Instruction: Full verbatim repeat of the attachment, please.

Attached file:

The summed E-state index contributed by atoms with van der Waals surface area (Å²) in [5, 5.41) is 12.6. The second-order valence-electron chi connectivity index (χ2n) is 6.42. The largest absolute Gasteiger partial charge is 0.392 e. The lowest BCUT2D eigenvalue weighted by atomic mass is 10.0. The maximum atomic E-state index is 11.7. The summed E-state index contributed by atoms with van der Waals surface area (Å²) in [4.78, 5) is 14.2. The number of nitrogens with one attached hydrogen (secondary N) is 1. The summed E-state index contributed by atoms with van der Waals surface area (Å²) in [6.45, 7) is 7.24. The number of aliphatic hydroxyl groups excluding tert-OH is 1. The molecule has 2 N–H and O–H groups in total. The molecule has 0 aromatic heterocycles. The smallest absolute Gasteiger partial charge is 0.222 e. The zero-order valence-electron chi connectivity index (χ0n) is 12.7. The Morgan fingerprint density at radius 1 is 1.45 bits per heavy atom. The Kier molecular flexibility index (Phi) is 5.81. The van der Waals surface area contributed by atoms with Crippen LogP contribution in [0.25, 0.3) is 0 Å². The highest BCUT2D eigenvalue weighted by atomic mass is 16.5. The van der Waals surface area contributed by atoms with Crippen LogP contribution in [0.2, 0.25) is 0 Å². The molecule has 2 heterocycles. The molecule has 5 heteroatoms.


The summed E-state index contributed by atoms with van der Waals surface area (Å²) in [5, 5.41) is 12.6. The second-order valence-electron chi connectivity index (χ2n) is 6.42. The largest absolute Gasteiger partial charge is 0.392 e. The lowest BCUT2D eigenvalue weighted by atomic mass is 10.0. The maximum atomic E-state index is 11.7. The summed E-state index contributed by atoms with van der Waals surface area (Å²) in [4.78, 5) is 14.2. The number of nitrogens with one attached hydrogen (secondary N) is 1. The summed E-state index contributed by atoms with van der Waals surface area (Å²) in [6.45, 7) is 7.24. The number of aliphatic hydroxyl groups excluding tert-OH is 1. The molecule has 2 N–H and O–H groups in total. The molecule has 0 aromatic heterocycles. The smallest absolute Gasteiger partial charge is 0.222 e. The zero-order valence-electron chi connectivity index (χ0n) is 12.7. The Morgan fingerprint density at radius 1 is 1.45 bits per heavy atom. The Kier molecular flexibility index (Phi) is 5.81. The van der Waals surface area contributed by atoms with Crippen LogP contribution in [0.25, 0.3) is 0 Å². The highest BCUT2D eigenvalue weighted by atomic mass is 16.5. The van der Waals surface area contributed by atoms with Crippen LogP contribution in [0.2, 0.25) is 0 Å². The molecule has 2 heterocycles. The molecule has 5 heteroatoms.